About 70% of all Australian sheep are pure bred merinos for
the production of fine wool. About 25% are of fine to medium
crossbred types and 5% coarse crossbred.
The principal sheep producing states are New South Wales, South
Australia, Western Australia and Victoria. Approximately 20
million skins are exported annually.
There are three main categories of woolskins: Spring lambskins,
from lambs which have not been shorn: Shorn lambskins, from
lambs shorn and slaughtered later in the season: and sheepskins
from mature sheep.
Production commences about July/August to reach a peak in November
and December. The early skins are of wool length 1.5 - 2.0 inches:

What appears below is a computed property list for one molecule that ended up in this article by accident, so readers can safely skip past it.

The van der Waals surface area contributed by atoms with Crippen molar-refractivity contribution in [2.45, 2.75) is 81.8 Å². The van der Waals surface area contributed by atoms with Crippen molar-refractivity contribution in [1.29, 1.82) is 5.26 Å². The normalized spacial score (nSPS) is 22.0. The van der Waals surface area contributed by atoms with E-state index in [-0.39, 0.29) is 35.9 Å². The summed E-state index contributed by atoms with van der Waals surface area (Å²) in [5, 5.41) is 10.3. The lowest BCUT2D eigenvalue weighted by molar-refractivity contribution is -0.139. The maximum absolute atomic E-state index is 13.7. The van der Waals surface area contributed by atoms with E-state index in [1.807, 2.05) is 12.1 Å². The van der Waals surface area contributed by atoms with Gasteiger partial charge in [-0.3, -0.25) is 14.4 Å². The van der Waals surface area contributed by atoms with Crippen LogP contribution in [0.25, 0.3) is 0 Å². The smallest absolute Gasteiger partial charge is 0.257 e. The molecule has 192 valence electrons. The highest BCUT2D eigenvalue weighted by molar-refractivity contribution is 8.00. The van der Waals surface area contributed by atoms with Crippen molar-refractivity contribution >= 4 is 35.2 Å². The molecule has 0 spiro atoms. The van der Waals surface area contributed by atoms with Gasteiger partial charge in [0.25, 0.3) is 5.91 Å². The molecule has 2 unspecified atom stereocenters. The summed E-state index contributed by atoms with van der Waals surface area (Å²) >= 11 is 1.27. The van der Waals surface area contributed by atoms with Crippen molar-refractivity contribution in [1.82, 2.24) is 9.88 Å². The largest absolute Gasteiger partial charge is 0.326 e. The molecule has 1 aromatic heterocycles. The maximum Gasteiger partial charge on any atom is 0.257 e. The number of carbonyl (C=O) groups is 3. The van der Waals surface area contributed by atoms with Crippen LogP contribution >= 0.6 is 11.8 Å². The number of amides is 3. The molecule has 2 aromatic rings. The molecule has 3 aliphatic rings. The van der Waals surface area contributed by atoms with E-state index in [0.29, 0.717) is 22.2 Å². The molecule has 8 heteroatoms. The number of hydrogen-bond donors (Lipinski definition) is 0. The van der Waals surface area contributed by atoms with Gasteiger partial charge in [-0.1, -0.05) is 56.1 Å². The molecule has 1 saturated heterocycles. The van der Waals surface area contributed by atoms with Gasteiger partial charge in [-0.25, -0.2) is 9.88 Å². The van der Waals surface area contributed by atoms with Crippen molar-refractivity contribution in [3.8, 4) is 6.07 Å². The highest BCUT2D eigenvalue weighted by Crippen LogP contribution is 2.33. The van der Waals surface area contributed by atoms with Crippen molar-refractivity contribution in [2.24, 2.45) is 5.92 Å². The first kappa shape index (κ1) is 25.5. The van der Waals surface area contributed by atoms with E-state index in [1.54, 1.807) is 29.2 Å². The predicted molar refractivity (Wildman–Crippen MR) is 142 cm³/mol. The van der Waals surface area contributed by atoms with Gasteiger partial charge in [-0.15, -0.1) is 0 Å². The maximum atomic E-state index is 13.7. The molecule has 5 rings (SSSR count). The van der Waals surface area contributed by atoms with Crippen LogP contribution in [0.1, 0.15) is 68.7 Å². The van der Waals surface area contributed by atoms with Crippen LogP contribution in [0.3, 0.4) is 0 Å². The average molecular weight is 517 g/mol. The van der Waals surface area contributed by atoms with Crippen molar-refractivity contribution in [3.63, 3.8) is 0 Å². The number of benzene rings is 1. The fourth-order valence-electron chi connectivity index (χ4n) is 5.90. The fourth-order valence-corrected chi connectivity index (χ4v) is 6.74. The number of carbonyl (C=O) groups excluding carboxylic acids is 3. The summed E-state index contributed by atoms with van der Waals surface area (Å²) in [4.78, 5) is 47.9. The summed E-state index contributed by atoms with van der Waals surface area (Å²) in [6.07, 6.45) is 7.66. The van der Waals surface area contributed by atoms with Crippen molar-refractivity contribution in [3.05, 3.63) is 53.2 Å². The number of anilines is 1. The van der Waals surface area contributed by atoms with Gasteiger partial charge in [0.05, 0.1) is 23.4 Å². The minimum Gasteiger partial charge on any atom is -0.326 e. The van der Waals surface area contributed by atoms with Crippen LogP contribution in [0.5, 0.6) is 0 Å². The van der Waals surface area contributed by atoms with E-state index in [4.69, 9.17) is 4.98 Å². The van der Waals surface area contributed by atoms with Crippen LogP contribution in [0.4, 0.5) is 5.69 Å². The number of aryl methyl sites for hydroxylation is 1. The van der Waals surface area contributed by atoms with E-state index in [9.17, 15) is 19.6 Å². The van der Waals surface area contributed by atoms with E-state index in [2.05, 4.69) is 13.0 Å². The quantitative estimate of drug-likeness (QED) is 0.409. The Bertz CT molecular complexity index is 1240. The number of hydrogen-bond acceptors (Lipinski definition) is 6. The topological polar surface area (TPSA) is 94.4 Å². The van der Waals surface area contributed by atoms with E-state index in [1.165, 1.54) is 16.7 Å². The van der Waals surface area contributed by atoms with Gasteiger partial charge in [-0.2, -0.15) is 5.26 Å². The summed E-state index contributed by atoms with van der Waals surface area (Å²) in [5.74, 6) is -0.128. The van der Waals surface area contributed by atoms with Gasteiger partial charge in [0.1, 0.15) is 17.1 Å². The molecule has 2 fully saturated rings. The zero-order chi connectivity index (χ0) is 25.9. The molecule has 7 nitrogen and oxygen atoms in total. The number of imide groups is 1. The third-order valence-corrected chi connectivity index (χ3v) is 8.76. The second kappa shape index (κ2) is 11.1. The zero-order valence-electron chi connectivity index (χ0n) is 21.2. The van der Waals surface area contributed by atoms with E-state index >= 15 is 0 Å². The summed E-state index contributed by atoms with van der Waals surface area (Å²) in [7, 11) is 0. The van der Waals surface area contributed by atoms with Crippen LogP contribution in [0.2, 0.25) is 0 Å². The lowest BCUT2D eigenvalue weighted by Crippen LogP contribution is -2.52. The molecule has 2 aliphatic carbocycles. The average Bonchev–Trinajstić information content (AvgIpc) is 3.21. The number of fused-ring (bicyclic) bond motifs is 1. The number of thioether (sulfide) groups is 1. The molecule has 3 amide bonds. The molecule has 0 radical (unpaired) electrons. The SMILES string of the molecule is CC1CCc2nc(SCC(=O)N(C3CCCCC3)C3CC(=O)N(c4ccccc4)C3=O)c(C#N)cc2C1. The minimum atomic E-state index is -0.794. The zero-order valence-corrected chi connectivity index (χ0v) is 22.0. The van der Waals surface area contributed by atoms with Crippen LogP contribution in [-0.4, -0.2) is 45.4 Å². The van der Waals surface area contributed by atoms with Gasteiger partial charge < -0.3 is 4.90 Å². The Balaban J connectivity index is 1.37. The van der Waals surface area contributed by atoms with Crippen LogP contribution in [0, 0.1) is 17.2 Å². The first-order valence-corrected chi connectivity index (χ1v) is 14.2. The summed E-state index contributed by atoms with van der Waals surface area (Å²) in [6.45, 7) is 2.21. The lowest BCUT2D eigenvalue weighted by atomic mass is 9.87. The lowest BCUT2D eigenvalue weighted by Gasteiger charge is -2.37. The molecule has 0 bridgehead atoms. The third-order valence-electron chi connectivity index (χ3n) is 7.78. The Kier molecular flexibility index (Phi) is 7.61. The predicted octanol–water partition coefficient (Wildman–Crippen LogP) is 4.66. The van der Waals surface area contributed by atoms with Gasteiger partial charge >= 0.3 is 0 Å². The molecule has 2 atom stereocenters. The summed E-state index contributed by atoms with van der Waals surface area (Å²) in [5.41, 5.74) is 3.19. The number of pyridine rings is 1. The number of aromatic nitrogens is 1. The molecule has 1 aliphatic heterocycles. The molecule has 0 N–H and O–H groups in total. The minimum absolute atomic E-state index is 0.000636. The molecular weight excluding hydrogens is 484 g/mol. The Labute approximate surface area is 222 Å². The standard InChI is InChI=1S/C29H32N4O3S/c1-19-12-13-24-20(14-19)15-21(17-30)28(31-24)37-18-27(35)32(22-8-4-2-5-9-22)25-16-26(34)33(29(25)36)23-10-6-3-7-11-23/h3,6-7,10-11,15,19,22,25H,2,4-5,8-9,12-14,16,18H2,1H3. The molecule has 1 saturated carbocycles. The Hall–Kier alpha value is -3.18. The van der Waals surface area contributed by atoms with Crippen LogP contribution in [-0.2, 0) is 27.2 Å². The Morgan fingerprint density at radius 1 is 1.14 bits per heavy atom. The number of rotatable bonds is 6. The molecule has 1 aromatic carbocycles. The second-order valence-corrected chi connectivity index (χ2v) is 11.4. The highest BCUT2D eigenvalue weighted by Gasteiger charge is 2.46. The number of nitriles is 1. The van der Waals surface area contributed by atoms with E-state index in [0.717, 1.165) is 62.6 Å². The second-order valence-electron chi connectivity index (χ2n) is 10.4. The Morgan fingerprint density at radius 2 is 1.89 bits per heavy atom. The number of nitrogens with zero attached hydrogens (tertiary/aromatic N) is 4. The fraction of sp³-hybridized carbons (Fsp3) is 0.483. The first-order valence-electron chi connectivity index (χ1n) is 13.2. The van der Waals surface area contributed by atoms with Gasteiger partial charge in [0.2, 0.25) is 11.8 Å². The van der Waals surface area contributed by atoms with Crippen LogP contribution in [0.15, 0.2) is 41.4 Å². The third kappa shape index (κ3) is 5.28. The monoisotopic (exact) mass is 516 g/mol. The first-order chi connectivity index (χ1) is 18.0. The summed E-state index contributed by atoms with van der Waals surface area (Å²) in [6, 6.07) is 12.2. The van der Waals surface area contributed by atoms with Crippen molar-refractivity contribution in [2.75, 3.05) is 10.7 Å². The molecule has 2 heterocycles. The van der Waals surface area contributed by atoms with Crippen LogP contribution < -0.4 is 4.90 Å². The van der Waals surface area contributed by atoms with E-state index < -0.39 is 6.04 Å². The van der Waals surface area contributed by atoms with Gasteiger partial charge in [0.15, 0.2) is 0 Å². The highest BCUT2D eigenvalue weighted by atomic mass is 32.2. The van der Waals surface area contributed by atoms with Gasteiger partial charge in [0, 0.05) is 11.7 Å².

the 2.0 - 3.0 inch length is produced September through November.
Come into production about January and continue thereafter in
wool lengths commencing at 0.5 to 1.0 inches and developing,
as the season progresses to 1.5 to 2.5 inches and longer.
Production, for mature animals, continues all year but is most
prolific in the period of November through February when short
wool sheep are slaughtered. Wool lengths from mature sheep vary
from under 0.5 inches 2.0 inches to 2.5 inches and longer, depending
upon the time of the season.
Two methods are used, air dried and drum salted.